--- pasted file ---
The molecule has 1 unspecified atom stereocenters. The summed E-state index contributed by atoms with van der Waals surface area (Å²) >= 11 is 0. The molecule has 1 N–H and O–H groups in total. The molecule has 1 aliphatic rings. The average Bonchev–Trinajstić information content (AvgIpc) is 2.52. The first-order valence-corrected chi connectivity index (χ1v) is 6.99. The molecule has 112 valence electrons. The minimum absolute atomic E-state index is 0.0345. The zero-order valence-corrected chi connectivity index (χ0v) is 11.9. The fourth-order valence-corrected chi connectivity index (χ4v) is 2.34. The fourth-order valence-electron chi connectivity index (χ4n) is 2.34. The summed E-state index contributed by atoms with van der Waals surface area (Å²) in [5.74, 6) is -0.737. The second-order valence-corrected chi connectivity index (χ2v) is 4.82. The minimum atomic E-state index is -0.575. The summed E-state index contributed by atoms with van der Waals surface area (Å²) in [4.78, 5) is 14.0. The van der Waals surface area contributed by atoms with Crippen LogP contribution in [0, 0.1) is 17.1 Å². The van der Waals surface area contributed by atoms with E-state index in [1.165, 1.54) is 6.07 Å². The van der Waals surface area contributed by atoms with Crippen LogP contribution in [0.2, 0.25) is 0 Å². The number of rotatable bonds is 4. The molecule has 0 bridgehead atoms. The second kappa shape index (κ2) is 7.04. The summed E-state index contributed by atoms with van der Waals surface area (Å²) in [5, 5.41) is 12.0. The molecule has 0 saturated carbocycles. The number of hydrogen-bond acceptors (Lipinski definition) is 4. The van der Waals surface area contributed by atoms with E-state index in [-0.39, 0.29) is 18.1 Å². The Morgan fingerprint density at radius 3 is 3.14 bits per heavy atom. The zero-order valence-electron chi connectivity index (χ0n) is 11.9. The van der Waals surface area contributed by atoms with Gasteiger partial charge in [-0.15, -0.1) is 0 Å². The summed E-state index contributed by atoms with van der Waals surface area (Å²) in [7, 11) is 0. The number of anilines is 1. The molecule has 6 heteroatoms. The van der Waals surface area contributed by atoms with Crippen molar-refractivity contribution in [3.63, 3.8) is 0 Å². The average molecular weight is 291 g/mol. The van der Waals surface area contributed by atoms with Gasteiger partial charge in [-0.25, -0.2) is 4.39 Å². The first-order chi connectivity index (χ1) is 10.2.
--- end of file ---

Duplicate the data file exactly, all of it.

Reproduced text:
The molecule has 1 unspecified atom stereocenters. The summed E-state index contributed by atoms with van der Waals surface area (Å²) >= 11 is 0. The molecule has 1 N–H and O–H groups in total. The molecule has 1 aliphatic rings. The average Bonchev–Trinajstić information content (AvgIpc) is 2.52. The first-order valence-corrected chi connectivity index (χ1v) is 6.99. The molecule has 112 valence electrons. The minimum absolute atomic E-state index is 0.0345. The zero-order valence-corrected chi connectivity index (χ0v) is 11.9. The fourth-order valence-corrected chi connectivity index (χ4v) is 2.34. The fourth-order valence-electron chi connectivity index (χ4n) is 2.34. The summed E-state index contributed by atoms with van der Waals surface area (Å²) in [5.74, 6) is -0.737. The second-order valence-corrected chi connectivity index (χ2v) is 4.82. The minimum atomic E-state index is -0.575. The summed E-state index contributed by atoms with van der Waals surface area (Å²) in [4.78, 5) is 14.0. The van der Waals surface area contributed by atoms with Crippen LogP contribution in [0, 0.1) is 17.1 Å². The van der Waals surface area contributed by atoms with E-state index in [1.165, 1.54) is 6.07 Å². The van der Waals surface area contributed by atoms with Crippen LogP contribution in [0.2, 0.25) is 0 Å². The number of rotatable bonds is 4. The molecule has 0 bridgehead atoms. The second kappa shape index (κ2) is 7.04. The summed E-state index contributed by atoms with van der Waals surface area (Å²) in [5, 5.41) is 12.0. The molecule has 0 saturated carbocycles. The number of hydrogen-bond acceptors (Lipinski definition) is 4. The van der Waals surface area contributed by atoms with E-state index in [-0.39, 0.29) is 18.1 Å². The Morgan fingerprint density at radius 3 is 3.14 bits per heavy atom. The zero-order valence-electron chi connectivity index (χ0n) is 11.9. The van der Waals surface area contributed by atoms with Gasteiger partial charge in [-0.15, -0.1) is 0 Å². The summed E-state index contributed by atoms with van der Waals surface area (Å²) in [7, 11) is 0. The number of anilines is 1. The molecule has 6 heteroatoms. The van der Waals surface area contributed by atoms with Crippen molar-refractivity contribution in [3.63, 3.8) is 0 Å². The average molecular weight is 291 g/mol. The van der Waals surface area contributed by atoms with Gasteiger partial charge in [-0.25, -0.2) is 4.39 Å². The first-order chi connectivity index (χ1) is 10.2.